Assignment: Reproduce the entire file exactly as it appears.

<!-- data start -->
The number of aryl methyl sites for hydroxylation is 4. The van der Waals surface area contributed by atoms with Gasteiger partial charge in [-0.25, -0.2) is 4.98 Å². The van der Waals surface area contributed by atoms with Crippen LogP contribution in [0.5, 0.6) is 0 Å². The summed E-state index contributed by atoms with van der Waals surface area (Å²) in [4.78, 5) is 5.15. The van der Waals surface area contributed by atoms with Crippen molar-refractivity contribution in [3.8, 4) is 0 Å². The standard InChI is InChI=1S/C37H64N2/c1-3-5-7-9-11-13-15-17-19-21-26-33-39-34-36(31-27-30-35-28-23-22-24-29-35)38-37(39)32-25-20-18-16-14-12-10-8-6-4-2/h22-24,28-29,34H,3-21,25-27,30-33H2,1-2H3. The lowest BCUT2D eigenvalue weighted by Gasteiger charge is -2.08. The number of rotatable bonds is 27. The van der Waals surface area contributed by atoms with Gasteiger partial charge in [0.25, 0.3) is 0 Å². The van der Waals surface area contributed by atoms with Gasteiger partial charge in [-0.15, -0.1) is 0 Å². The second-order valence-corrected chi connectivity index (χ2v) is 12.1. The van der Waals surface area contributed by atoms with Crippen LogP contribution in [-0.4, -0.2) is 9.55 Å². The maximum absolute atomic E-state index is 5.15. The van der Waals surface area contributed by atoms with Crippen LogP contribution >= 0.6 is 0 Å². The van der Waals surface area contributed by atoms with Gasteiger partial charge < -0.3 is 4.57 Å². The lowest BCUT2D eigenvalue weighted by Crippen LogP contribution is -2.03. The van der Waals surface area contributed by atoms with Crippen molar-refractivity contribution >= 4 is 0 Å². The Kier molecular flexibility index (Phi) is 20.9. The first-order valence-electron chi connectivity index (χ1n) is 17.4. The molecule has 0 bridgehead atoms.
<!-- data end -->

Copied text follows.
The number of aryl methyl sites for hydroxylation is 4. The van der Waals surface area contributed by atoms with Gasteiger partial charge in [-0.25, -0.2) is 4.98 Å². The van der Waals surface area contributed by atoms with Crippen LogP contribution in [0.5, 0.6) is 0 Å². The summed E-state index contributed by atoms with van der Waals surface area (Å²) in [4.78, 5) is 5.15. The van der Waals surface area contributed by atoms with Crippen molar-refractivity contribution in [3.8, 4) is 0 Å². The standard InChI is InChI=1S/C37H64N2/c1-3-5-7-9-11-13-15-17-19-21-26-33-39-34-36(31-27-30-35-28-23-22-24-29-35)38-37(39)32-25-20-18-16-14-12-10-8-6-4-2/h22-24,28-29,34H,3-21,25-27,30-33H2,1-2H3. The lowest BCUT2D eigenvalue weighted by Gasteiger charge is -2.08. The number of rotatable bonds is 27. The van der Waals surface area contributed by atoms with Gasteiger partial charge in [0.25, 0.3) is 0 Å². The van der Waals surface area contributed by atoms with Gasteiger partial charge in [-0.15, -0.1) is 0 Å². The second-order valence-corrected chi connectivity index (χ2v) is 12.1. The van der Waals surface area contributed by atoms with Crippen LogP contribution in [-0.4, -0.2) is 9.55 Å². The maximum absolute atomic E-state index is 5.15. The van der Waals surface area contributed by atoms with Crippen LogP contribution >= 0.6 is 0 Å². The van der Waals surface area contributed by atoms with Gasteiger partial charge < -0.3 is 4.57 Å². The lowest BCUT2D eigenvalue weighted by Crippen LogP contribution is -2.03. The van der Waals surface area contributed by atoms with Crippen molar-refractivity contribution >= 4 is 0 Å². The Kier molecular flexibility index (Phi) is 20.9. The first-order valence-electron chi connectivity index (χ1n) is 17.4. The molecule has 0 bridgehead atoms.